Supply Chain Cybersecurity: Entrepreneurs actively look at their own systems and networks to protect against threats and handle vulnerabilities as enterprises and organizations determine their attack surface. What about their vital partners and the supply chain, nevertheless?
With up to 80% of cyber-attacks now starting in the supply chain, breaches at even the smallest suppliers can have huge repercussions for operations at the enterprise level. The supply chain cybersecurity concern has become so strained that the Cybersecurity Maturity Model Certification (CMMC) is being rolled out by the United States Department of Defense (DoD) as a way to better protect the defense industry.
Prime contractors and subcontractors will have to achieve Cybersecurity Maturity Model Certification (CMMC) compliance to do business as part of a Department of Defense (DoD) contract. The Primes are also expected to take a greater responsibility to ensure subcontractors are implementing the appropriate security practices and compliance with the Department of Defense (DoD) standard.
One problem in securing the supply chain is where the organizational responsibility lies. Many different departments of an enterprise work with the supply chain and other critical partners, but there’s no one person or team held accountable.
Corporate legal may include security requirements in contracts with vendors and suppliers, but how are they enforced? Do contract administrators ensure adequate levels of security, and compliance exists for their subcontractors? Do risk management practices and internal teams consider the supply chain when determining organizational risk?
Does the organizational incident response planning include threat detection, analysis, response and remediation activities in the supply chain as a whole? Does IT/infosec have to take on the burden of securing suppliers who may not have the capability?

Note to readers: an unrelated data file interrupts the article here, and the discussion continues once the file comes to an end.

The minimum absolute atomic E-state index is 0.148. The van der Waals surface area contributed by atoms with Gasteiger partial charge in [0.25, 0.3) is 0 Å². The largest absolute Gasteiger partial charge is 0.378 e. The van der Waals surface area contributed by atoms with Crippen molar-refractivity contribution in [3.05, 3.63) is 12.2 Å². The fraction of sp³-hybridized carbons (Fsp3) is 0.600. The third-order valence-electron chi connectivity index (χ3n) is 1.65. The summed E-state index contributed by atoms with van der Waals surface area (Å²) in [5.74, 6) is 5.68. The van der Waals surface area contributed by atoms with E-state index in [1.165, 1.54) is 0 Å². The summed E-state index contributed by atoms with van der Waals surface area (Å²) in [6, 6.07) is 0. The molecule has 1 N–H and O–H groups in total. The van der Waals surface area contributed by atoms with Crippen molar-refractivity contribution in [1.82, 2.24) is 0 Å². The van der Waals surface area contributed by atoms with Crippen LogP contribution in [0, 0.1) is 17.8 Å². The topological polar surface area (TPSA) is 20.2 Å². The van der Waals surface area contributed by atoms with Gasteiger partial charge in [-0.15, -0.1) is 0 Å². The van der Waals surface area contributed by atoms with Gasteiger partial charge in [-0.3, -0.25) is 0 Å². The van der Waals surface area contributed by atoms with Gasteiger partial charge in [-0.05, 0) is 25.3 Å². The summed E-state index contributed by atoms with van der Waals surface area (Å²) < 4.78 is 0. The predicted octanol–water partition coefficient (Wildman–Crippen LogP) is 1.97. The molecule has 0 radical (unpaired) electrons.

Sharing threat intelligence with the supply chain community is a logical necessity, especially for shared threats, alerts and advisories, but how can this process be implemented across organizational boundaries and who is best positioned to guide the implementation and participation?
While traditional cyber-threat sharing practices provided by ISACs and ISAOs exist in similar industries and geographical sectors, the level of member engagement varies and breaches are always not publicized due to legal constraints and potential business impacts.
Sharing organizations in this structure often compete for the same business and the owners are unbound (nor do they always desire) to release information that may result in a negative impact or optic for their business.
However, Primes and subcontractors in a supply chain share a financial interest in the delivery of contractual services, products or overall mission success. In many cases the attack vectors (or attack surface) are also the same where direct and timely threat intelligence may stop or minimize the escalation of an attack before it expands from one supplier to the next.
While the problem of supply chain cybersecurity can seem overwhelming, there are steps you can take. Here are just a few things to think about.
- Evaluate Your Organizational Structure: As supply chain cybersecurity can strike many areas, you may need a task force to work towards securing your supply chains. This team should be empowered to hold lower level suppliers accountable, while being accountable themselves for the overall supply chain security picture.
- Identify And Empower Supply Chain Leadership: Ensure that key contracts are reviewed and monitored to ensure that subcontractor security practices are maintained through the lifecycle of the contract and that threat intelligence and incident response capabilities are working together with the more large-scale enterprise.
- Ensure Data Protection And Stakeholder Communication Requirements Are Addressed: Exclusively concerning incidents, breach notifications and industry or legal reporting requirements.
- Work To Foster Trust In Threat Sharing Among Your SC Partners: No matter what technology they use, threat sharing environments are communities of humans first. Trust often overcomes delays in communications, unnecessary checks and balances, and hesitation or reluctance when announcing indicators of an attack or a potential breach that may affect members of the supply chain. Trust isn’t something that happens on its own; it is created by open and transparent leadership and communication. It includes straight talk, the ability to produce results and the ability to restore trust when trust is lost.
Trust isn’t really an easy moral virtue: for any company, it’s a harsh economic catalyst.